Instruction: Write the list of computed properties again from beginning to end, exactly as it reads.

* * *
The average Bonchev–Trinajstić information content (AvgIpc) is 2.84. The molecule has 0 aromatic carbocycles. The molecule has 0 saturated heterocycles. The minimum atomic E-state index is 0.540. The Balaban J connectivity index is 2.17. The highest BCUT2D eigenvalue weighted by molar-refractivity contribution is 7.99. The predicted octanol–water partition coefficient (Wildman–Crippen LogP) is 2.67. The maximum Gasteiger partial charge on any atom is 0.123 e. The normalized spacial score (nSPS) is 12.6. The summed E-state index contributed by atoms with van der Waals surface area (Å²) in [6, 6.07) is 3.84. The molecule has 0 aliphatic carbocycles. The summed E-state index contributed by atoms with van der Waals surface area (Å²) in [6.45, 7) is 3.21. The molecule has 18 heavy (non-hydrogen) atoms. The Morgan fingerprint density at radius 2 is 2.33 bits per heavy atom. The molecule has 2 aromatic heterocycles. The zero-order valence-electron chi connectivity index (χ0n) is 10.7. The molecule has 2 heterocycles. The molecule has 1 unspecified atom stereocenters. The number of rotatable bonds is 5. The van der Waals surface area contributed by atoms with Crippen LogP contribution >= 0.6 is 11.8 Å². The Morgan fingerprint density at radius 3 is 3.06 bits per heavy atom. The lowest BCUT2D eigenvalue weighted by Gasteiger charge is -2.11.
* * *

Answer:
The average Bonchev–Trinajstić information content (AvgIpc) is 2.84. The molecule has 0 aromatic carbocycles. The molecule has 0 saturated heterocycles. The minimum atomic E-state index is 0.540. The Balaban J connectivity index is 2.17. The highest BCUT2D eigenvalue weighted by molar-refractivity contribution is 7.99. The predicted octanol–water partition coefficient (Wildman–Crippen LogP) is 2.67. The maximum Gasteiger partial charge on any atom is 0.123 e. The normalized spacial score (nSPS) is 12.6. The summed E-state index contributed by atoms with van der Waals surface area (Å²) in [6, 6.07) is 3.84. The molecule has 0 aliphatic carbocycles. The summed E-state index contributed by atoms with van der Waals surface area (Å²) in [6.45, 7) is 3.21. The molecule has 18 heavy (non-hydrogen) atoms. The Morgan fingerprint density at radius 2 is 2.33 bits per heavy atom. The molecule has 2 aromatic heterocycles. The zero-order valence-electron chi connectivity index (χ0n) is 10.7. The molecule has 2 heterocycles. The molecule has 1 unspecified atom stereocenters. The number of rotatable bonds is 5. The van der Waals surface area contributed by atoms with Crippen LogP contribution >= 0.6 is 11.8 Å². The Morgan fingerprint density at radius 3 is 3.06 bits per heavy atom. The lowest BCUT2D eigenvalue weighted by Gasteiger charge is -2.11.